'Flying objects' damaged Japanese tanker in Gulf of Oman: shipping company president

[Original Post] A picture of the Kokuka Courageous, one of two that were hit in suspected attacks in the Gulf of Oman, is displayed during a news conference by the ship owner Kokuka Sangyo Ltd. at the company office in Tokyo, Japan June 13, 2019, in in this photo released by Kyodo. Mandatory credit Kyodo/via […]

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[Original Post]

A picture of the Kokuka Courageous, one of two that were hit in suspected attacks in the Gulf of Oman, is displayed during a news conference by the ship owner Kokuka Sangyo Ltd. at the company office in Tokyo, Japan June 13, 2019, in in this photo released by Kyodo. Mandatory credit Kyodo/via REUTERS

TOKYO (Reuters) – Two “flying objects” damaged a Japanese tanker in a suspected attack on Thursday in the Gulf of Oman, but there was no damage to the cargo of methanol, the president of the shipping company said on Friday.

The Kokuka Courageous was sailing toward the port of Khor Fakkan in the United Arab Emirates after the crew, which had evacuated after the incident, returned, President Yutaka Katada of Kokuka Sangyo told a press conference. It was being escorted by the U.S. Navy, he said.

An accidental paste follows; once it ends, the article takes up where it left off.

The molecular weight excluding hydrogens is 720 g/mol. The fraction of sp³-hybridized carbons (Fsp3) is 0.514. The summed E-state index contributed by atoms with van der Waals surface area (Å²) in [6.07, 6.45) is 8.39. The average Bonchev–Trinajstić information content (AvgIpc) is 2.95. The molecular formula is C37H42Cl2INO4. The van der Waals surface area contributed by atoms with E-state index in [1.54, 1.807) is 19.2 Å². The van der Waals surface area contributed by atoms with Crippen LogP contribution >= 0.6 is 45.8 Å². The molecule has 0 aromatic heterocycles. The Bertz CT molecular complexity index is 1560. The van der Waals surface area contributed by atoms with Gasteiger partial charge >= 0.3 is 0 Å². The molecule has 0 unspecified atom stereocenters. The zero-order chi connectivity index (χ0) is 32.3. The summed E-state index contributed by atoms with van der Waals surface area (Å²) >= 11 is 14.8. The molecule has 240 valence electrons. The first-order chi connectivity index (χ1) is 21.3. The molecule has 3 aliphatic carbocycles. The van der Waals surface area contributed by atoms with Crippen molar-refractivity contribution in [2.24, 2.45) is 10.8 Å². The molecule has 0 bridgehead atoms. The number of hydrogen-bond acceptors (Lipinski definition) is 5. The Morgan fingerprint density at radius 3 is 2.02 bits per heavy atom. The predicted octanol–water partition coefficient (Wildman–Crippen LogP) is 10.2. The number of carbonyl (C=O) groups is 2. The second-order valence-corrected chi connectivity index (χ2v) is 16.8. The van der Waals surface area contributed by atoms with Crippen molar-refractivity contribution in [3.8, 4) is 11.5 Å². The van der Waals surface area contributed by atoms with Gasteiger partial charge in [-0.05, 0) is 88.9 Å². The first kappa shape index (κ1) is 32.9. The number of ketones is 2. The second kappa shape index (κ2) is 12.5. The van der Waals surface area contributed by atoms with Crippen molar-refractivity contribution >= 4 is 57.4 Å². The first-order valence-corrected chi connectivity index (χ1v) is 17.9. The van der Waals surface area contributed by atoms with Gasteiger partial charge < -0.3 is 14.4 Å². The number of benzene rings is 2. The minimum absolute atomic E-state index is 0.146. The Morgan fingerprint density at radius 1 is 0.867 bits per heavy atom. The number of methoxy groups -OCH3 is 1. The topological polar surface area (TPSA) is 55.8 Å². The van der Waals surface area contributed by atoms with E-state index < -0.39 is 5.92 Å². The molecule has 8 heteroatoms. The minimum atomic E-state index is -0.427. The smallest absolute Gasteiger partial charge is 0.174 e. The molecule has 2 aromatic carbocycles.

“The crew told us something came flying at the ship, and they found a hole,” Katada said. “Then some crew witnessed the second shot.”

Katada said there was no possibility that the ship, carrying 25,000 tons of methanol, was hit by a torpedo.

The crew saw an Iranian military ship in the vicinity on Thursday night Japan time, Katada said.

The United States blamed Iran for attacking the Kokuka Courageous and another tanker, the Norwegian-owned Front Altair, on Thursday, but Tehran denied the allegations.

Japanese Industry Minister Hiroshige Seko said on Friday that the incidents will be discussed at a meeting of G20 energy and environment ministers this weekend.

Seko declined to comment on American officials blaming Iran, saying Japan is still investigating the incident, which occurred while Japanese Prime Minister Shinzo Abe was in Tehran trying to help ease rising tensions between the United States and Iran.

Reporting by Junko Fujita; writing by Malcolm Foster; editing by Richard Pullin

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